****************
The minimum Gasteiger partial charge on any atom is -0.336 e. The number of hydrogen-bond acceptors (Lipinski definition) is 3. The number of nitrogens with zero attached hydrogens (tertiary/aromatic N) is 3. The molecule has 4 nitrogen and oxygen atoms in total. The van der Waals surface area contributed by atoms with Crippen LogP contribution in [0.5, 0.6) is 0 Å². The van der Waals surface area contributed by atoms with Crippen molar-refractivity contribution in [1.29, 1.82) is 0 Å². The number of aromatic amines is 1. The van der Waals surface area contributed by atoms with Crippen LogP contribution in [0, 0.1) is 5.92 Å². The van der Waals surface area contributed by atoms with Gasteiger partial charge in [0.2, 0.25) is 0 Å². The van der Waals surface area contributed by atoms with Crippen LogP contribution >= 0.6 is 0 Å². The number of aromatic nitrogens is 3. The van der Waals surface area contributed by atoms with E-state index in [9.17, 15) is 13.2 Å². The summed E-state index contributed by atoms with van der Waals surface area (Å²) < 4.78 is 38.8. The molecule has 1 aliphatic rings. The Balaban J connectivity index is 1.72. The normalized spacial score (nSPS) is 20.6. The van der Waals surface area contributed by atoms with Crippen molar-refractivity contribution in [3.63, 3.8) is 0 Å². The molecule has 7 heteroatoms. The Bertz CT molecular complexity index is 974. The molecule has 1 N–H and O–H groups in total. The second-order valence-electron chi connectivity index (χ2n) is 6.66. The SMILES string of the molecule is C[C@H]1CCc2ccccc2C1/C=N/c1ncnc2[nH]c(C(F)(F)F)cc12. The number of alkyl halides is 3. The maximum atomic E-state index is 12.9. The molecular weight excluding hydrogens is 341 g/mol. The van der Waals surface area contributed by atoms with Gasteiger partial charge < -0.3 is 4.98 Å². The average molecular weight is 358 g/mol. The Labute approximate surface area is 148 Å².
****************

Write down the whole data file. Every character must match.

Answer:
The minimum Gasteiger partial charge on any atom is -0.336 e. The number of hydrogen-bond acceptors (Lipinski definition) is 3. The number of nitrogens with zero attached hydrogens (tertiary/aromatic N) is 3. The molecule has 4 nitrogen and oxygen atoms in total. The van der Waals surface area contributed by atoms with Crippen LogP contribution in [0.5, 0.6) is 0 Å². The van der Waals surface area contributed by atoms with Crippen molar-refractivity contribution in [1.29, 1.82) is 0 Å². The number of aromatic amines is 1. The van der Waals surface area contributed by atoms with Crippen LogP contribution in [0, 0.1) is 5.92 Å². The van der Waals surface area contributed by atoms with Gasteiger partial charge in [0.2, 0.25) is 0 Å². The van der Waals surface area contributed by atoms with Crippen LogP contribution >= 0.6 is 0 Å². The number of aromatic nitrogens is 3. The van der Waals surface area contributed by atoms with E-state index in [9.17, 15) is 13.2 Å². The summed E-state index contributed by atoms with van der Waals surface area (Å²) < 4.78 is 38.8. The molecule has 1 aliphatic rings. The Balaban J connectivity index is 1.72. The normalized spacial score (nSPS) is 20.6. The van der Waals surface area contributed by atoms with Crippen molar-refractivity contribution in [3.63, 3.8) is 0 Å². The molecule has 7 heteroatoms. The Bertz CT molecular complexity index is 974. The molecule has 1 N–H and O–H groups in total. The second-order valence-electron chi connectivity index (χ2n) is 6.66. The SMILES string of the molecule is C[C@H]1CCc2ccccc2C1/C=N/c1ncnc2[nH]c(C(F)(F)F)cc12. The number of alkyl halides is 3. The maximum atomic E-state index is 12.9. The molecular weight excluding hydrogens is 341 g/mol. The van der Waals surface area contributed by atoms with Gasteiger partial charge < -0.3 is 4.98 Å². The average molecular weight is 358 g/mol. The Labute approximate surface area is 148 Å².